At a macro level, 4G Britain estimates that 125,000 jobs will be safeguarded or created in the UK between now and 2015 and that it will add 0.5% to UK GDP by 2020. For individual businesses, 4G can provide a real competitive edge no matter how crowded their industry.
The 2013 EU-China Summit takes place on Thursday 21st November in Beijing on the 10th anniversary of the comprehensive strategic partnership between the two. This high level meeting is especially crucial for Europe, not least given that it is the first since the landmark Chinese leadership transition in March.
The annual UN Annual Climate Change Summit began in Poland on November 11th and continues until the 22nd. This major international conference is a key stepping stone towards the goal of securing by end-2015 a comprehensive global climate change treaty to take effect from 2020 onward.
There is little doubt in my mind that the stronger economic news shows the economy is on the move but its current trajectory is to a recovery that suits some and ignores the rest...
The CEOs of the world's biggest chemical and agribusiness companies recently petitioned the Presidents of the EU Commission, Parliament and Council to downgrade the Precautionary Principle and focus instead on a new 'Innovation Principle'. On what grounds? That taking an excessively precautionary approach to policy-making and regulation is holding Europe back in the cut-throat world of global competitiveness.
The recent slew of good news on GDP, culminating in Mr Carney's "glass half full" moment on Wednesday, should give pause for thought. The bigger question is how this growth is being rekindled - and how long it can last...
As MPs discuss the European Union Referendum Bill, it is worth reflecting on a truth which seems to have escaped most people's attention - the idea of a simple in-out decision is a myth. The reason for this is that, should UK citizens vote to leave the EU, further decisions will then be taken as to the nature of the UK's new relationship with the EU as a non-member.
'Success' comes down to organisations nurturing creativity and ideas in order to grow and flourish. The good news is that that UK economy appears to be on the mend. A substantial 29.87million of us are in work and most jobs are full time and permanent. However, there are question marks as to how productive we are whilst at work.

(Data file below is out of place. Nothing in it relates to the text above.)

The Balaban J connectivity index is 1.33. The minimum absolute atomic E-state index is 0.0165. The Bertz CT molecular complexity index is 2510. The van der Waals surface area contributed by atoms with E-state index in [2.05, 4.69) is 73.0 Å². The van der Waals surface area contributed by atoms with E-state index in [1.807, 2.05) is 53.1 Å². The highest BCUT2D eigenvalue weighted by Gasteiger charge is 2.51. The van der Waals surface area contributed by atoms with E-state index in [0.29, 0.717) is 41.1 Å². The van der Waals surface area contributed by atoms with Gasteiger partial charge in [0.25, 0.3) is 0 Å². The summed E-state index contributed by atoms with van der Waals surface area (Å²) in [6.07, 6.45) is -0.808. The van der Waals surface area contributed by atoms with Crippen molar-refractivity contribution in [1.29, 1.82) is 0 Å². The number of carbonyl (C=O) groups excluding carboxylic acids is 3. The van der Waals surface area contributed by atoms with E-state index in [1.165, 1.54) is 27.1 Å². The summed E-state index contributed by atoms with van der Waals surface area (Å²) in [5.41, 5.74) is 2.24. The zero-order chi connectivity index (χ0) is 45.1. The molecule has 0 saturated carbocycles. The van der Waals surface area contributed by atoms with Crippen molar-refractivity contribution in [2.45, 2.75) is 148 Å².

The numbers that proclaim recovery are of course GDP: that profoundly irrational statistic that sees more growth in disaster relief than disaster prevention, that grows with war and floods but never measures educational attainment or physical health. With a data point that skewed, it's no wonder our current bad news is trumpeted as good news.
In the past 30 years, if we look at a country like the US, which can be considered the most visible democracy on earth, about 50% of the country's GDP was transferred from the bottom 90% of the taxpayers to the richest 1% of the Americans. This happened in front of everyone's eyes, in popularly elected governments and freedom of speech.
Around one in seven Brits are now their own boss. First-time entrepreneurs abound, and the opportunity for them to become first-time employers is being improved with such initiatives as the new annual £2,000 Employers National Insurance Allowance. But how can we encourage more of them to become first-time exporters?
Over the past few months, the government has repeatedly claimed that their proposed pension scheme for firefighters will be "one of the most generous" in the public sector. However, firefighters argue that they will be priced out by a scheme that will be far more expensive, but worth much less... Here are five myths about firefighter pensions that can be easily busted.
No fewer than four Regional Fed Presidents are due to speak this week, plus Bernanke, and they represent a pretty wide spread of hawks, doves and centrists, so we should be able to watch their lips to get a better sense of whether the bond market was correct in its surprisingly large response to Friday's suspect US unemployment report.
Researchers have found repeatedly, in multiple studies, that migration has had a range of positive effects on the UK economy. It has boosted Gross Domestic Product; lowered inflation, in turn helping to keep interest rates lower than otherwise; and there has been a significant net gain to the UK budget.
When I was growing up I thought the sky was the limit. I was lucky. My parents were both entrepreneurs. They instilled in me the knowledge that I could support myself and earn my own money. Now I'm lucky enough to be working with other people hoping to realise the same dream.
What's been missing in the public debate, and deserves particularly focus in this, Living Wage Week, is the failures of distribution of the wealth of our society that has seen millions left without the means of basic survival; that half a million people are, today, in the sixth-richest country in the world, dependent on food banks, should be considered a driver for major, immediate, change.